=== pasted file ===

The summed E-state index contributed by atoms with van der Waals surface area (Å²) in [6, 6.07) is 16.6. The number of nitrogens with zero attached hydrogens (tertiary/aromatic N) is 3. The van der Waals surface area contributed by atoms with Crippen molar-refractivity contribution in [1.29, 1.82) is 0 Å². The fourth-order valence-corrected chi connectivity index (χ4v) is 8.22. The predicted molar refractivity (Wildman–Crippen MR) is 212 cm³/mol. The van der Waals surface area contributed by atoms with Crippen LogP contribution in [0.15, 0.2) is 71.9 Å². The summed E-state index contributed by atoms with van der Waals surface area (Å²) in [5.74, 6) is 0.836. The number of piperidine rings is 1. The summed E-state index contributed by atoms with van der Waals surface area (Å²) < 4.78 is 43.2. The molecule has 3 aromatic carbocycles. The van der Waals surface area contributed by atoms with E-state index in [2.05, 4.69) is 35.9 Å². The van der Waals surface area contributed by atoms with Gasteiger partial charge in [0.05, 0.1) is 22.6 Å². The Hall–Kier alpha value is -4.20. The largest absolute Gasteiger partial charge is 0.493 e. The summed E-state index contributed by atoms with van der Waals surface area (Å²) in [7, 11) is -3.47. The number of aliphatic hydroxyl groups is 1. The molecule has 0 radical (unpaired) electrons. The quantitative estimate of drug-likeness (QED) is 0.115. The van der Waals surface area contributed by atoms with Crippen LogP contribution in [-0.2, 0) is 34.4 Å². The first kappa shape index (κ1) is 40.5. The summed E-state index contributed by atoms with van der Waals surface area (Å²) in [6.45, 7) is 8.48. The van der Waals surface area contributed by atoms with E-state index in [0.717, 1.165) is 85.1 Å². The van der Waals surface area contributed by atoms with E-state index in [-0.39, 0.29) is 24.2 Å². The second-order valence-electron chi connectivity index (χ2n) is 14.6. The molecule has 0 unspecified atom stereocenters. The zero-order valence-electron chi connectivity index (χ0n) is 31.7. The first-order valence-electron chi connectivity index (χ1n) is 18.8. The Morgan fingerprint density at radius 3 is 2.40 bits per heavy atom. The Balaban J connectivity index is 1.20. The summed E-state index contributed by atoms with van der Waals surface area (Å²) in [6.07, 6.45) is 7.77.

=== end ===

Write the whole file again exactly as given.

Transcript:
The summed E-state index contributed by atoms with van der Waals surface area (Å²) in [6, 6.07) is 16.6. The number of nitrogens with zero attached hydrogens (tertiary/aromatic N) is 3. The van der Waals surface area contributed by atoms with Crippen molar-refractivity contribution in [1.29, 1.82) is 0 Å². The fourth-order valence-corrected chi connectivity index (χ4v) is 8.22. The predicted molar refractivity (Wildman–Crippen MR) is 212 cm³/mol. The van der Waals surface area contributed by atoms with Crippen LogP contribution in [0.15, 0.2) is 71.9 Å². The summed E-state index contributed by atoms with van der Waals surface area (Å²) in [5.74, 6) is 0.836. The number of piperidine rings is 1. The summed E-state index contributed by atoms with van der Waals surface area (Å²) < 4.78 is 43.2. The molecule has 3 aromatic carbocycles. The van der Waals surface area contributed by atoms with E-state index in [2.05, 4.69) is 35.9 Å². The van der Waals surface area contributed by atoms with Gasteiger partial charge in [0.05, 0.1) is 22.6 Å². The Hall–Kier alpha value is -4.20. The largest absolute Gasteiger partial charge is 0.493 e. The summed E-state index contributed by atoms with van der Waals surface area (Å²) in [7, 11) is -3.47. The number of aliphatic hydroxyl groups is 1. The molecule has 0 radical (unpaired) electrons. The quantitative estimate of drug-likeness (QED) is 0.115. The van der Waals surface area contributed by atoms with Crippen LogP contribution in [-0.2, 0) is 34.4 Å². The first kappa shape index (κ1) is 40.5. The summed E-state index contributed by atoms with van der Waals surface area (Å²) in [6.45, 7) is 8.48. The van der Waals surface area contributed by atoms with E-state index in [0.717, 1.165) is 85.1 Å². The van der Waals surface area contributed by atoms with E-state index in [-0.39, 0.29) is 24.2 Å². The second-order valence-electron chi connectivity index (χ2n) is 14.6. The molecule has 0 unspecified atom stereocenters. The zero-order valence-electron chi connectivity index (χ0n) is 31.7. The first-order valence-electron chi connectivity index (χ1n) is 18.8. The Morgan fingerprint density at radius 3 is 2.40 bits per heavy atom. The Balaban J connectivity index is 1.20. The summed E-state index contributed by atoms with van der Waals surface area (Å²) in [6.07, 6.45) is 7.77.